The sale—originally planned to take place in May but postponed due to coronavirus—is still pending the lifting of certain restrictions in New York due to the coronavirus pandemic. "Clients and visitors can expect extra precautions to ensure the safety of our employees and visitors, as well as creative opportunities for those wishing to preview our exhibitions and participate in our auctions—from in-person and virtual appointments to enhanced digital experiences," the auction house writes in a statement. A more detailed sale and exhibition schedule will be announced in due course.

 
Artist Resources During Covid
Wednesday, June 03, 2020
By Gizara Arts
Pin It

What resources have you, as artists successfully applied to? Have you received any financial assistance? Please share your experiences and results so we can help each other- please post your comments below.

While social distancing and lockdowns are the right moves to protect the health of our communities, the complete picture of the financial repercussions are still unknown. With canceled exhibitions, classes, conferences and workshops over the span of a very short time, many artists are feeling the stress of lost income and an uncertain future.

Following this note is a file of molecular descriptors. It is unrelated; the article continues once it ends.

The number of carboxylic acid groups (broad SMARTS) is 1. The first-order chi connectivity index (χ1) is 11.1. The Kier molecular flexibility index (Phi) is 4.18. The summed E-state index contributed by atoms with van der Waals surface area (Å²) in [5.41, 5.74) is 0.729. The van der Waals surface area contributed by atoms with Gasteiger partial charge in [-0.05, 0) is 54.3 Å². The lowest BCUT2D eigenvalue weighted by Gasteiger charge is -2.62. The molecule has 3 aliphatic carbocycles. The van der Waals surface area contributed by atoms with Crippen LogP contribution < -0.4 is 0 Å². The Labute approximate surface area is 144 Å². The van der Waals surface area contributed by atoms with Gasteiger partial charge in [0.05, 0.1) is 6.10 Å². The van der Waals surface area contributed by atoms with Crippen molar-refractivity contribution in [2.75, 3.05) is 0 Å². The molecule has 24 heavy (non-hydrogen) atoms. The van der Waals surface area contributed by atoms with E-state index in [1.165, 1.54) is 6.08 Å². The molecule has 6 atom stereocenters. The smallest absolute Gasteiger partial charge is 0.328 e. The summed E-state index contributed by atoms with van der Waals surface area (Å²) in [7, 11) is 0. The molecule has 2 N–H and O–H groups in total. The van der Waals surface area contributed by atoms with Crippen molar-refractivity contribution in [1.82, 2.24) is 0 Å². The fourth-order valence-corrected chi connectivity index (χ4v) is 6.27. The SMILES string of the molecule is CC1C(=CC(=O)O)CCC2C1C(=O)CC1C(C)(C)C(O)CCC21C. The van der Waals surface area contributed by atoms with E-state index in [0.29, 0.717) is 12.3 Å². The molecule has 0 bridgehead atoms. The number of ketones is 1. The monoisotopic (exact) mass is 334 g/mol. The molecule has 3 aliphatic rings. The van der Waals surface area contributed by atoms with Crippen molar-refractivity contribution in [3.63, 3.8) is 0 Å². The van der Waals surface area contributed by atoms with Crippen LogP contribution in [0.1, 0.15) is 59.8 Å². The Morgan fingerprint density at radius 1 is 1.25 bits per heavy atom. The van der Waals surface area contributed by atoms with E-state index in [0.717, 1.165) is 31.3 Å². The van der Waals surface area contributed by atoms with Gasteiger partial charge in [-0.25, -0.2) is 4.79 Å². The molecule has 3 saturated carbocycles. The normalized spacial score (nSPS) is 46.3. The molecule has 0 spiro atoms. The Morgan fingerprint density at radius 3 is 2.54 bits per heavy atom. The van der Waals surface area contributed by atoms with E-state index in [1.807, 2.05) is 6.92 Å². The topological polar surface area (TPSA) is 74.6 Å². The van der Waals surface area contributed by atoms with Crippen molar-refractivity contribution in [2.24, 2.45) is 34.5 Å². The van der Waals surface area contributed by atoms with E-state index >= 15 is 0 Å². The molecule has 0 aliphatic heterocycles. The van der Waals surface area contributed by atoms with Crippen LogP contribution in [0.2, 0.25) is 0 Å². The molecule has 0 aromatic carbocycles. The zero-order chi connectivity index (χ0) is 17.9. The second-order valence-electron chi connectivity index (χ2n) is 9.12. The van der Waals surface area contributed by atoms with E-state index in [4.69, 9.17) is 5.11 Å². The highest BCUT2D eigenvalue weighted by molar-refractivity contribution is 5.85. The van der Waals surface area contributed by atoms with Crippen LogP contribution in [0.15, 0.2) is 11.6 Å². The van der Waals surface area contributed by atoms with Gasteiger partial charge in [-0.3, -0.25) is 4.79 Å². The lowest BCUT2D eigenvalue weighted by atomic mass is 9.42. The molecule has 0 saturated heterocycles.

In the face of the unknown, artists have, unsurprisingly, gotten creative about how they are changing their artistic practice. However, if you, like many, are finding that you need additional financial resources to get you through this time, there are emergency grants available for artists. 

We, like many other arts organizations right now, have compiled a list of emergency resources for artists as well an ongoing list of crowdfunding efforts to provide financial relief for artists.

If you have a resource that we haven’t mentioned, please send us an email and we will add it to the list. This is an evolving list that we will be over the next few weeks. 

 

Emergency Grants for Artists

GRANTS IN THE UNITED STATES

CERF+ (Craft Emergency Relief Fund)